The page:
If I had my way all cellphones would disappear at the dinner table whether that be at home or in a restaurant.
It’s simply rude to focus on that little screen rather than making eye contact with the others around the table.
I have heard many conversations about this issue. I have also heard many conversations I wish I hadn’t when a person in the elevator, on the bus or in the store is chatting away on her cellphone, often in a loud voice, about her very personal issues.
Manners change and evolve but the basics remain the same, and our kids need to be taught how to behave. And we adults need to determine when to recognize that the rules have changed. It’s a challenge.
Private conversations should stay private. That means waiting until you are alone to use the phone. Face-to-face conversations should not include a cellphone.
This is a challenge for our young people who spend most of their time communicating electronically. But I truly believe that we need to teach our kids that when they are in a conversation with a person, the phone can wait. Mind you, that will only work if adults put away their phones as well.
I recall a time when a friend dropped in to visit our teen-aged son. We were taken with his outfit because instead of the typical jeans and T-shirt, he was wearing dress pants and a white shirt.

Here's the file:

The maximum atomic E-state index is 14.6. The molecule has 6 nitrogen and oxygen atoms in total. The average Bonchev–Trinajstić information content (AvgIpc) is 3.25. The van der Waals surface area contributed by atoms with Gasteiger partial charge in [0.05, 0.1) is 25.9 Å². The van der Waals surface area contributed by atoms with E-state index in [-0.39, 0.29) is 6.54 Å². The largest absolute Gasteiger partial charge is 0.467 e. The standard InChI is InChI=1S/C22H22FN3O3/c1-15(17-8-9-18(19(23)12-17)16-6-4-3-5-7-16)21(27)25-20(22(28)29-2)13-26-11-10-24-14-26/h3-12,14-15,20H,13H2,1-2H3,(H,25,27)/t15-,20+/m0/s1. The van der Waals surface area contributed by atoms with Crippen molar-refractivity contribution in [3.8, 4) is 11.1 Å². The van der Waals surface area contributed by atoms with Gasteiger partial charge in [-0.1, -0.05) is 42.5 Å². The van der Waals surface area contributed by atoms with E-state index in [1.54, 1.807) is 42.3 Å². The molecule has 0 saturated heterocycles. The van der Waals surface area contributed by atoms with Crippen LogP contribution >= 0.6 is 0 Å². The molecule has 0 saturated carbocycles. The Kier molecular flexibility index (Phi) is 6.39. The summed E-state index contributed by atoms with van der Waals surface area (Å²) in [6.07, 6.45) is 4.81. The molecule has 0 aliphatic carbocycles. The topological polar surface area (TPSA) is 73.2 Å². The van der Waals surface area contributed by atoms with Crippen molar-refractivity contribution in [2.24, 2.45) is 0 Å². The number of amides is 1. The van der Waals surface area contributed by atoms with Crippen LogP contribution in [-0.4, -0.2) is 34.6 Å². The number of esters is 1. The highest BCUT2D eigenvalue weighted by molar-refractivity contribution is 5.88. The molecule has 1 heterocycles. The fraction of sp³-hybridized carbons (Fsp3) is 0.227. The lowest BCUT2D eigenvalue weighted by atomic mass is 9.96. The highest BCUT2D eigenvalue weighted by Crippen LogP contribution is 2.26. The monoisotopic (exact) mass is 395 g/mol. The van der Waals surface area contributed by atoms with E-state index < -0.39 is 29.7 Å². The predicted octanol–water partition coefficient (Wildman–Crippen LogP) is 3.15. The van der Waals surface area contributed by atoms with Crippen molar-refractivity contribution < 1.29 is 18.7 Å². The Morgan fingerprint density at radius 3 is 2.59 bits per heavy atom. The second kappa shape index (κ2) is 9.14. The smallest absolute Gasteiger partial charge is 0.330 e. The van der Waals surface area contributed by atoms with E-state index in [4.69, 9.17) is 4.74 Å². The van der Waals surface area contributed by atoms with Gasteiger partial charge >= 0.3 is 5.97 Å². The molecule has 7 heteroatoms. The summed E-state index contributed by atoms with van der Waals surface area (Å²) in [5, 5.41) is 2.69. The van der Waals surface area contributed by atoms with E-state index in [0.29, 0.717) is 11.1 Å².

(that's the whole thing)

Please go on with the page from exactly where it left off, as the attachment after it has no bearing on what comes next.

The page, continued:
We asked, and he explained that he was heading to his grandparents’ house for dinner. This young man was very close to his grandparents. Dressing for Sunday dinner mattered to them, so he was happy to oblige.
How kids dress for different occasions is one aspect of good manners that is all too often missed.
Qualified young people may miss out on employment opportunities by simply neglecting to dress for the occasion. A job interview requires business apparel. If the interviewer is immediately concerned about how an interviewee looks, her chances are over no matter how good the interview.
While clothing is nowhere near as formal as it used to be (I remember owning and wearing crisp white gloves when I was eight years old -- imagine!), there are still conventions that most of us need to follow.
Weddings, funerals, church, fancy restaurants, dinner with friends and relatives (depending on the situation) all require appropriate dress and it’s up to us to teach our kids the difference.
Children learn manners by watching their parents and by what their parents expect from them. So first, you need to watch your own behaviours. Then, you can teach your children what you expect from them.
This isn’t a formal lecture. It is simply teaching them the correct way to behave. Whether it’s waiting until everyone is served before starting to eat, holding a door for a person behind you or remembering to say please and thank you, it’s an ongoing but simple process.
Now, a word about please and thank you. Young children can learn to say please and thank you and don’t need to be constantly reminded.
Instead of finding yourself regularly saying, “What’s the magic word?” when your children want something, teach them that you just won’t hear them when they make a demand. They’ll get it, and soon you will hear them automatically say, “May I have a glass of milk, please?”
The trick to having our kids learn good manners is teaching, modelling and expectations.
Polite children can handle social situations and meet new people comfortably. They will benefit greatly from this skill all through their lives.
Kathy Lynn is a parenting expert and author of Vive la Différence, Who’s In Charge Anyway? and But Nobody Told Me I’d Ever Have to Leave Home. If you want to read more, sign up for her newsletter at parentingtoday.ca.